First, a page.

The Democratic frontrunner has reportedly selected the two themes she plans to emphasize in her presidential campaign but seems unconcerned that the twin goals contradict one another.
The March 23 headline in the New York Times proclaimed “Hillary Clinton Tests Two Themes for 2016: Working Together and Inequality.” Laura Meckler reports on a panel discussion at the left-leaning Center for American Progress in which the former Secretary of State “road-tested the two themes likely to shape her pitch to the voters in the 2016 presidential campaign.”
One of those messages naturally emphasized the long-standing pitch of the Democratic Party, certain to be emphasized in any liberal political campaign: that “income inequality is a persistent problem” requiring sweeping and urgent aggressive federal action. “A lot of our cities are truly divided,” Mrs. Clinton lamented. “They have some of the most dynamic, well-educated, affluent people in the world, and people who are trapped in generational poverty.”
The second theme discerned by the New York Times would offer a more novel note to the Clinton campaign: an emphasis on ending Washington gridlock and working together across all partisan and ideological lines.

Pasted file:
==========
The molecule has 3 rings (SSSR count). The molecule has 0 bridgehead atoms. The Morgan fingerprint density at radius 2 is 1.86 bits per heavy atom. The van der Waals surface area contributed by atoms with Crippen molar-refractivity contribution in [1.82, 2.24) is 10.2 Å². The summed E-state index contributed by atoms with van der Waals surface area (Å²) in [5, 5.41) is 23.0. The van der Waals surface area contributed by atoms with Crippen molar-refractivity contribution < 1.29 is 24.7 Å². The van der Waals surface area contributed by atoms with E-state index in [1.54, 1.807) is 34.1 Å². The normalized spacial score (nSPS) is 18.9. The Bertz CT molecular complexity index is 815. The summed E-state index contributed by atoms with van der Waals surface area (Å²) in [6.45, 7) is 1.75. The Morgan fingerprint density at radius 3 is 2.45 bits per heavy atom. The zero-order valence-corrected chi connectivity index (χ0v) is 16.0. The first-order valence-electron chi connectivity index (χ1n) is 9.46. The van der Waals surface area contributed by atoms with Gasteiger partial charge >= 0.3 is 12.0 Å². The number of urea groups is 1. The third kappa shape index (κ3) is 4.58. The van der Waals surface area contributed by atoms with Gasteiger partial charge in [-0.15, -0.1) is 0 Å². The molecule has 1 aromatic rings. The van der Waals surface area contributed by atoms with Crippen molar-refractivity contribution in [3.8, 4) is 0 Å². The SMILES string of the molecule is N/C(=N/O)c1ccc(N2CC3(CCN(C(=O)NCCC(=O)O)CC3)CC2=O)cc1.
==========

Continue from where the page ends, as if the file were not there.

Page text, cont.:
Of course, Barack Obama rose to prominence on the slogan that rather than “red states” and “blue states” we remained, truly, “the United States of America.” But as a candidate and more importantly as president he has hardly emphasized that goal or made successful efforts to overcome Washington’s polarization. Hillary Clinton apparently means to differentiate herself by stressing her ability to work even with those who passionately disagree with her. She told the Center for American Progress that we must “get out of the kind of very unproductive discussion that we’ve had for too long, where people are just in their ideological bunkers, have arguments instead of trying to reach across those divides and have some solutions.”
What she fails to acknowledge is that addressing her first goal – income inequality – requires efforts at redistribution and that governmental fights over who gets what, and who pays for it, make it harder, not easier, to work together. Typically, liberal politicians mean to level incomes by taking more from the privileged and using those resources for governmental programs that will somehow increase resources for the poor and middle class. In their worldview, society must always play a zero sum game: progress for one segment of the country means sacrifice for another. An effort to divert resources from those who earned them and to assign them to those who didn’t, hardly represents the right vehicle for ending bitter divisions in Congress or in our politics.
This leaves a major opening for conservative candidates for president to touch on the twin themes Hillary has apparently selected in a more credible and less contradictory way. Yes, there appears to be a national longing to reform the bickering and dysfunction that too frequently paralyze Washington, and there is also growing concern over the ability of the poor and the middle class to improve their status – “the right to rise,” as Jeb Bush describes it in his nascent campaign.